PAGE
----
In France, the sacrosanct freedom of speech is cited over the offensive images of Islam's prophet Muhammad. But the same standards have not always applied to anti-Semitism.
PARIS — The first reactions after last week’s killings in Paris were horror and indignation. But even as the "Je suis Charlie" campaign took social media by storm, in France and abroad, dissenting voices soon started to emerge. Among those were people outraged at the way that freedom of speech was now being celebrated for Charlie Hebdo, and its controversial depictions of the Prophet Muhammad and other religious figures, while just a year ago, for example, French comedian Dieudonné saw his show banned by a state-appointed court after a media uproar over accusations that the show contained anti-Semitic elements.
There is a perceptible temptation to shrug off these people’s unease in favor of the show of solidarity that has moved the nation. But there are growing numbers of people ready to denounce a two-tier approach to freedom of speech.
"I’m deeply convinced that freedom of speech cannot be a concept of a variable geometry," says François Burgat, research leader at the Institute of Research and Studies on the Arab and Muslim World at Aix-en-Provence. "In France, we insist a lot on the universality of our values, but we have a recurring difficulty to apply them as such."
Burgat says among the clearest examples are the different treatments applied to Dieudonné and Eric Zemmour — a French journalist and writer often accused of Islamophobia. The former was largely banned from the media for a play on words — in 2003, he concluded a TV sketch in which he portrayed an Israeli settler with the words "Isra-Heil," in reference to Nazism. The latter meanwhile regularly appears on established French media. "The problem with our freedom of speech is that it’s selective, which makes it meaningless," says the researcher.
Dieudonné and the banning of his show last year, officially for "risk to public order," have returned to the center of this debate as well because the provocateur has provoked again. Dieudonné was arrested and will appear in court for posting on Facebook after attending last Sunday's mass march in Paris: "I feel like Charlie Coulibaly," a mixed-reference to the satirical magazine and Amedy Coulibaly, who shot and killed four hostages at a kosher market last Friday.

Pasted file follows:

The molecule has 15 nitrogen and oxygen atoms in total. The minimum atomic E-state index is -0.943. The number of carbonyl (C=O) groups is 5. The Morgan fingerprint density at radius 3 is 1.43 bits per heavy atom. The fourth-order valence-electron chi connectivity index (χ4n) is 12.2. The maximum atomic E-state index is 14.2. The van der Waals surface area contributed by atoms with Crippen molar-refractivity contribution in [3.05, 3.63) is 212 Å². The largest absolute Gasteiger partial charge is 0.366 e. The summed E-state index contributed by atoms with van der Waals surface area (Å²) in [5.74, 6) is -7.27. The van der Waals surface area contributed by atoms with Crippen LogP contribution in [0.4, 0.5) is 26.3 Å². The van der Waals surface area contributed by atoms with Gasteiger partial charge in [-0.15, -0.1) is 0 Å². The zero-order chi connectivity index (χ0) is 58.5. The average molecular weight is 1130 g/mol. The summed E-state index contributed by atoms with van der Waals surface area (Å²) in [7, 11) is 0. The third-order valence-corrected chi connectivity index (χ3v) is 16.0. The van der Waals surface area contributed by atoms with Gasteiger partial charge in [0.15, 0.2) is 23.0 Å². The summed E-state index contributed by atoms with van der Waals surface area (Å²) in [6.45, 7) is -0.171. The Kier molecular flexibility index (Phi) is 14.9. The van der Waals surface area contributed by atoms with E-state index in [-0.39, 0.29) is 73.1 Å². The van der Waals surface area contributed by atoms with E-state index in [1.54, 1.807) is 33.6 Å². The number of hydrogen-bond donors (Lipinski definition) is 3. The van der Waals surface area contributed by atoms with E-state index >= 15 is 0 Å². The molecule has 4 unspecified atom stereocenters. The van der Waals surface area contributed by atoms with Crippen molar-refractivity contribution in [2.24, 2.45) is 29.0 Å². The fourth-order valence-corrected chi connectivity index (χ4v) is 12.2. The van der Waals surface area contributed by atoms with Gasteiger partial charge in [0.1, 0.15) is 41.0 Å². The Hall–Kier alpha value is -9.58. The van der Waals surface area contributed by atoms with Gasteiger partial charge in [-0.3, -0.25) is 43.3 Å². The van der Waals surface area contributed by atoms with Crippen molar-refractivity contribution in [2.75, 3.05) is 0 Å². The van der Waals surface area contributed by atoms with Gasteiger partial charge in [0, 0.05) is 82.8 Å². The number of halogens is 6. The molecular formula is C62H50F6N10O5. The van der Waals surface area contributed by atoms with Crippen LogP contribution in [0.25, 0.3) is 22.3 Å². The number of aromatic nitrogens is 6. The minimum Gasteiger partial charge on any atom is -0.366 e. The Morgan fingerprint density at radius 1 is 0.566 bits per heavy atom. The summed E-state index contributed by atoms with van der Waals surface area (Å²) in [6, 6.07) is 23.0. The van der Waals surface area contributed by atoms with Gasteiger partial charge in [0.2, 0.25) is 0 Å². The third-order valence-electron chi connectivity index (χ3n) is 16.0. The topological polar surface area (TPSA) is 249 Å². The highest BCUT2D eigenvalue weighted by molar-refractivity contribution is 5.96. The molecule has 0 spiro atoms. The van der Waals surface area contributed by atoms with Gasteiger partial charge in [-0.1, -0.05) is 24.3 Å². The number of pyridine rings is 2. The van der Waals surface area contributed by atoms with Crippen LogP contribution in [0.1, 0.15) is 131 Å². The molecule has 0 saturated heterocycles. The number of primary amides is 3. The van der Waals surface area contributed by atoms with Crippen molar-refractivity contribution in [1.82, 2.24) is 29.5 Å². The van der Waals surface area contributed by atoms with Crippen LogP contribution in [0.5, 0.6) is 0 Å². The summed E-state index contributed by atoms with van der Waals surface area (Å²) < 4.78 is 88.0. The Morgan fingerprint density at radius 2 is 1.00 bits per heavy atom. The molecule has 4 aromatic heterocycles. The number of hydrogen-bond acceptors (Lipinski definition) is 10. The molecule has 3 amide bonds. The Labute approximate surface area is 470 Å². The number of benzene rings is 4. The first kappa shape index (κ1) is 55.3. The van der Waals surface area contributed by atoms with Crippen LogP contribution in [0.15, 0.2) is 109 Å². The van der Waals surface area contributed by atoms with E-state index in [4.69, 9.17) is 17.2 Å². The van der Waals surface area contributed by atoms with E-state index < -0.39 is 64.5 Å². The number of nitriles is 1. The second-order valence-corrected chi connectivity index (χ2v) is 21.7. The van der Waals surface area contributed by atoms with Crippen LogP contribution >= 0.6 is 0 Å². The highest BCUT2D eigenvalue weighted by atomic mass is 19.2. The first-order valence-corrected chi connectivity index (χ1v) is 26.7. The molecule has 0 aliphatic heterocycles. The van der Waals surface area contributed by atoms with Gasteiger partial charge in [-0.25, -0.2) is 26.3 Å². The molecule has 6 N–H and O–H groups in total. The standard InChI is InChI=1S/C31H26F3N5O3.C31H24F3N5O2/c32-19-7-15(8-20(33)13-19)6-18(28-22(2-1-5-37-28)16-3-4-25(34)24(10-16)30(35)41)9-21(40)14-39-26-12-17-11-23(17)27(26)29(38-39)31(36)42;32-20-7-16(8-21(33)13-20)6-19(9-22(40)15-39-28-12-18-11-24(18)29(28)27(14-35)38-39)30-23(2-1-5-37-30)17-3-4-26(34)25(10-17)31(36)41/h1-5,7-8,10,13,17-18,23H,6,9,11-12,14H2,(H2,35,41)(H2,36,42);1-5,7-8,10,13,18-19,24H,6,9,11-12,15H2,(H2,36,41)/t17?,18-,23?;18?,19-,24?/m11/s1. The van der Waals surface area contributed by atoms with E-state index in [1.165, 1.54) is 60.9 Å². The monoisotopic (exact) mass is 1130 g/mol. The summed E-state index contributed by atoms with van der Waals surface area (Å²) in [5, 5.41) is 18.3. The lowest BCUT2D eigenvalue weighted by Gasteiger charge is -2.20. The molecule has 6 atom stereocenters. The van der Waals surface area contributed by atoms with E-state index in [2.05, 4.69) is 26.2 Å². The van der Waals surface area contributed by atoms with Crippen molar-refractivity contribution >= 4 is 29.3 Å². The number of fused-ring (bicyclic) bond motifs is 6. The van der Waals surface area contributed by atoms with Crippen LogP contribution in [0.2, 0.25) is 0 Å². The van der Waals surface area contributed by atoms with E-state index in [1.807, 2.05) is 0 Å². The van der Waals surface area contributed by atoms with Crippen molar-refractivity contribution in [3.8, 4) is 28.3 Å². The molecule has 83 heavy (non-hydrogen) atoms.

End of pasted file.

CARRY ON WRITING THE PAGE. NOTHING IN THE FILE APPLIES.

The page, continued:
The Facebook message came alongside an open letter to the French Interior Minister Bernard Cazeneuve, in which he wrote, "Whenever I express myself, nobody tries to understand me, nobody tries to listen and instead look for an excuse to ban me. People see me as Amedy Coulibaly when in fact I’m not so different from Charlie."
Banned and fired
The question of how the establishment and the media deal with offensive comments about Jews and Muslims is however nothing new. A video-montage expand=1] posted on YouTube in 2007 shows Thierry Ardisson, a well-known TV presenter, defending tooth-and-nail freedom of speech at the time of the controversy surrounding the Muhammad caricatures published in Danish newspaper Jyllands-Posten and Charlie Hebdo, arguing that the principle also meant the freedom for a cartoonist to offend. In a different show however, Ardisson is seen telling Dieudonné that he won’t be a guest anymore because he has offended people.
Charlie Hebdo itself has fueled this debate in 2008 when the then editor-in-chief Philippe Val fired cartoonist Siné for anti-Semitism. In a column, he joked about a rumor that Nicolas Sarkozy's son was considering converting to Judaism before marrying a young Jewish heiress and wrote "he’ll go far, that kid." Two years earlier, the magazine had sold more than 400,000 copies of its special edition with the caricatures of the Muslim Prophet.
"When Philippe Val fired Siné, it looked like there were double standards when it comes to freedom of speech," says Patrick Chappatte, cartoonist for Le Temps. "One has to be coherent. My fellow cartoonists and I talked a lot about the caricatures of Muhammad at the time. Some felt as if Charlie Hebdo was obsessed with its "Screw Allah" stance. It’s a sort of provocation that caused a lot of debates. Many believed that it was counter-productive. That’s not an excuse for what happened. But there’s an unease about it that goes well beyond the Muslim minorities."